To complement my previous post, let me express my personal opinion/guessing...

If that videocam mfg makes two models of the 1024x videocams, if everything are made the same except
one is using an ExviewHAD II type-1/3" high-resolution CCD, and
the other is using an ExviewHAD II type-1/3" super-high resolution (960H) CCD

I'll pick the former, if low-light performance is the main decision factor. Note that spatial resolution for that 960H version won't be that high anyway.

Clear Skies!

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#38 jambi99

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Posted 25 June 2012 - 11:54 PM

I agree too and it think that any improvement is always good. However, my point is that the pixel size and the sensor type seems to be quit negligible with very fast f-ratio. See, we are using these cameras in a particular way. The fact that we are using these camera with really fast focal ratio is not, in fact, what they are designed for. Let me us the analogy of the water bucket. Lets say you put these buckets(bigger and smaller) under a rain fall(normal use of the CCD). Then, the bucket size will matter. However, if you put the same buckets under the niagara fall(fast f-ration), the bucket size doesn't matter anylonger. Sorry, the analogy might be a little a inaccurate, but it give you an idea of what i mean.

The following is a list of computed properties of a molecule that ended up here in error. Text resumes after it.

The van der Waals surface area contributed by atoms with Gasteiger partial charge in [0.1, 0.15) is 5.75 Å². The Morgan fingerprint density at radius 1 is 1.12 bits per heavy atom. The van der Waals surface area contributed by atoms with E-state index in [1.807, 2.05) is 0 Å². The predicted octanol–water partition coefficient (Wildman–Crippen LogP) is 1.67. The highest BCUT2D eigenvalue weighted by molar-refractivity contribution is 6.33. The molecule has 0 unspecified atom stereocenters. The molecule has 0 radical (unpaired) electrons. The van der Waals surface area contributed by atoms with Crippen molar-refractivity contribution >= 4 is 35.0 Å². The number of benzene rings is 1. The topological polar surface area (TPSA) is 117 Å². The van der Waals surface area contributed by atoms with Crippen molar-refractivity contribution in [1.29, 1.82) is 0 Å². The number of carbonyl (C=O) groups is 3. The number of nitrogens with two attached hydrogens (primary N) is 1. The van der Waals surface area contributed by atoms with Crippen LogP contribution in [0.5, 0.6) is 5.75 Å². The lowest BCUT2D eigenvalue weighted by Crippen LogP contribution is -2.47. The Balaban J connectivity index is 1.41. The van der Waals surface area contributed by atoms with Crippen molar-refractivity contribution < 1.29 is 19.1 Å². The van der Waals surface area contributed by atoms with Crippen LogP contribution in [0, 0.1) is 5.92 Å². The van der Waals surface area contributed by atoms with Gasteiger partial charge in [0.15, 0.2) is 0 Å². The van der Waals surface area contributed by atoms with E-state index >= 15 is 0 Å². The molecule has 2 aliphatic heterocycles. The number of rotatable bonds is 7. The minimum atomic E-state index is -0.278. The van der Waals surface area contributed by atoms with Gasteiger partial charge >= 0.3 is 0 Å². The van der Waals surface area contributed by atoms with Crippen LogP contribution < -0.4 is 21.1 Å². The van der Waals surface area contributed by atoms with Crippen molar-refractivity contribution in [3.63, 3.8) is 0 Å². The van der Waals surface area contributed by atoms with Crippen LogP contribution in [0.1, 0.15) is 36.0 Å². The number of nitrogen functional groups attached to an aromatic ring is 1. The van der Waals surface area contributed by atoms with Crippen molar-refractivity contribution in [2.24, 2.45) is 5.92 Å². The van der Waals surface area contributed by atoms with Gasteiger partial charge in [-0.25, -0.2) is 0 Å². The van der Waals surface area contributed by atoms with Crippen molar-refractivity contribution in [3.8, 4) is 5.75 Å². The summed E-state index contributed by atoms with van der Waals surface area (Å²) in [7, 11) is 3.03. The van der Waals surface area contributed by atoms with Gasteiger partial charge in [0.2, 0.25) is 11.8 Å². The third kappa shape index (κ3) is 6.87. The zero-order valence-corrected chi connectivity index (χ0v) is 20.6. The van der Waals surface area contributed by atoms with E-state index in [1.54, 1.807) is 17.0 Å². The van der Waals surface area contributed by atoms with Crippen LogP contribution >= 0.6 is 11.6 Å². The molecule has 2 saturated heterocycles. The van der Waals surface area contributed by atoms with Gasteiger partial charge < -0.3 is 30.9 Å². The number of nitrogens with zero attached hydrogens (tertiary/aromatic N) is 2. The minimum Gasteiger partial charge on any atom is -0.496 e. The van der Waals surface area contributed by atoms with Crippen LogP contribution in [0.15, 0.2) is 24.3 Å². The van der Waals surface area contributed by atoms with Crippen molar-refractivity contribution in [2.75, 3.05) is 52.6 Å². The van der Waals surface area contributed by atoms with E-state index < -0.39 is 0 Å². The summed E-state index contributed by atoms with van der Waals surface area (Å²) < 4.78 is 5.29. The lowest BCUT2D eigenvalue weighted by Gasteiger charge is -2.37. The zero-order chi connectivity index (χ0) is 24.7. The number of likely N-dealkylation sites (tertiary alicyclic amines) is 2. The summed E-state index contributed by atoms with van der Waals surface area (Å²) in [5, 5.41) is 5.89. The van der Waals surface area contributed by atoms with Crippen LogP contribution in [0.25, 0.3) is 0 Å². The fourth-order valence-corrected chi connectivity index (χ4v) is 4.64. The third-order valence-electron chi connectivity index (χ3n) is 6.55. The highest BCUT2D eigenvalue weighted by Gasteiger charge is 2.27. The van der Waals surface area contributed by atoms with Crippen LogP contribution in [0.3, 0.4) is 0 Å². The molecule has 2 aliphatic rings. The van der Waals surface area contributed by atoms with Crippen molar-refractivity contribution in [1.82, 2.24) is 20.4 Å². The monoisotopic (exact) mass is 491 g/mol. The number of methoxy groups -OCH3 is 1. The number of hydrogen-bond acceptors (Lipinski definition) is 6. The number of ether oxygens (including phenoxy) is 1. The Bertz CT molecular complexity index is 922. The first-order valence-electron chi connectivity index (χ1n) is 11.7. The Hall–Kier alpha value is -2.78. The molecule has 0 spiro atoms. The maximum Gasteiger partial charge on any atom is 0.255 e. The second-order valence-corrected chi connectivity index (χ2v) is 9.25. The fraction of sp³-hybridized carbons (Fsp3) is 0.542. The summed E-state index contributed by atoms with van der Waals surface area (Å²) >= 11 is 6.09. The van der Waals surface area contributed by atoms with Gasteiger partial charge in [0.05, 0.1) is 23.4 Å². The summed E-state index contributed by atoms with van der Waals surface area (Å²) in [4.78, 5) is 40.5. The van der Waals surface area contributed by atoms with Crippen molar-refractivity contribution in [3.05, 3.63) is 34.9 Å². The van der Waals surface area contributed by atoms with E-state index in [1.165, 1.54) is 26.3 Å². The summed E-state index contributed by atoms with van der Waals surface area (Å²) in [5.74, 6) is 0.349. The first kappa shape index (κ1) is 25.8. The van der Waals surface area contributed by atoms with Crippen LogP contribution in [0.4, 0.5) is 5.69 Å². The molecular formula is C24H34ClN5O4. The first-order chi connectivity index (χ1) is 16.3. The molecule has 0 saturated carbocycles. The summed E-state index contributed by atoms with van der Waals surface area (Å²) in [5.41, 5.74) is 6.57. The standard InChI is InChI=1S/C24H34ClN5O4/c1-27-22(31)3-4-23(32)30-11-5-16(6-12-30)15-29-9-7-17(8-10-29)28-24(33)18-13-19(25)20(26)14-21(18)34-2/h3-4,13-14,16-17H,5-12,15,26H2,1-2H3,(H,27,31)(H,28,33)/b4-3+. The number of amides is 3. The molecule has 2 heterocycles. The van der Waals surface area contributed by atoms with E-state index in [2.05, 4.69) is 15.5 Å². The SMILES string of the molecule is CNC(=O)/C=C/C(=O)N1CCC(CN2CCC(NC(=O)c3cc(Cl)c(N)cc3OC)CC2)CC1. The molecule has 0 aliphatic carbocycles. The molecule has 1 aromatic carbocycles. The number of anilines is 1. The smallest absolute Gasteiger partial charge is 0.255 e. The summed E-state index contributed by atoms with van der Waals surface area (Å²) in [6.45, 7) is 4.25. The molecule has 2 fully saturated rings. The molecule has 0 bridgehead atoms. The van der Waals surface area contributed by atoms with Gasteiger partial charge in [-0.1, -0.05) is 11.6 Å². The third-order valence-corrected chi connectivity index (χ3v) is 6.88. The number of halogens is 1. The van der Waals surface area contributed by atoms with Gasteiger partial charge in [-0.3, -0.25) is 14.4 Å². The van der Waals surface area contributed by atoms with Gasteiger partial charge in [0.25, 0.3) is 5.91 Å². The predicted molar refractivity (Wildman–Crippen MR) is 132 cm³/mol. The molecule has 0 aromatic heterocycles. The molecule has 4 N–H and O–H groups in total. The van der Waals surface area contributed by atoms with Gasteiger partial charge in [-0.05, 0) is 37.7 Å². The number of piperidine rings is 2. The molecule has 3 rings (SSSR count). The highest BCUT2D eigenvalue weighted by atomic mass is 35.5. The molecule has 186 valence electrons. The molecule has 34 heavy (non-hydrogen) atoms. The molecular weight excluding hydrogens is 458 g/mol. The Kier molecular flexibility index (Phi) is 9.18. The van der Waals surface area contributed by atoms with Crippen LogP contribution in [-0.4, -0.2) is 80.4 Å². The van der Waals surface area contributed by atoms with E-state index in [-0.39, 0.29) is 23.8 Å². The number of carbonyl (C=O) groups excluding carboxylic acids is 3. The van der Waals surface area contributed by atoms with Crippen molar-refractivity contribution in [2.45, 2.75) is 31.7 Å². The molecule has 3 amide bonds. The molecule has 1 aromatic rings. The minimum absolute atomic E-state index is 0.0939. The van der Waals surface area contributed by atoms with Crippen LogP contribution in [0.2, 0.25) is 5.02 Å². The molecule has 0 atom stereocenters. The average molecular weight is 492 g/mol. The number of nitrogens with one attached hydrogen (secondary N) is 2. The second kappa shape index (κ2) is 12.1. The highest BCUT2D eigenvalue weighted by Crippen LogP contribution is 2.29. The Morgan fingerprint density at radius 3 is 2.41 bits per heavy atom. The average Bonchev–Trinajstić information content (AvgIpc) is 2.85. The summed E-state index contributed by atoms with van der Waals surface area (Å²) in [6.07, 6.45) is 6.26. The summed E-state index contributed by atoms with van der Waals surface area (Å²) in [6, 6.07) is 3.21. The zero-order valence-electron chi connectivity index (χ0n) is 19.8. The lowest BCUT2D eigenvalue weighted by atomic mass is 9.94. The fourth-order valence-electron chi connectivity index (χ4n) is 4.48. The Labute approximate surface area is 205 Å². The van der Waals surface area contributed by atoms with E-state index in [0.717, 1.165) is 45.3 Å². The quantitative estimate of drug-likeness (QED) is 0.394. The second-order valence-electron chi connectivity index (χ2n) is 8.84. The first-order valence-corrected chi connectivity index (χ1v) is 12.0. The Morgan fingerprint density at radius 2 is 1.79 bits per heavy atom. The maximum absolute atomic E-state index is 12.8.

#39 core

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Posted 26 June 2012 - 12:06 AM

See, we are using these cameras in a particular way. The fact that we are using these camera with really fast focal ratio is not, in fact, what they are designed for.


The way I'm reading it ... the original intent of these cameras are for cctv applications - most all C/CS mount lens I've seen have very larger apertures - eg, I have a 8mm f/1.6, 25mm f/1.4, 12.5mm f/1.3

#40 ccs_hello

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Posted 26 June 2012 - 07:11 AM

Peter,

Shorter focal length lenses are easier/cheaper to make. The Entrance pupil (or Objective lens diameter) in the above examples are just 5mm, 17.85mm, and 9.6mm respectively. A long focal length with fast f-ratio, even if the lens' output image circle size does not need to be large (just large enough to cover videocam's tiny type-1/2" sensor area), the price will be high and Chromatic Aberration will require premium optics.


jambi99,

What you are describing is known as the common imaging triads: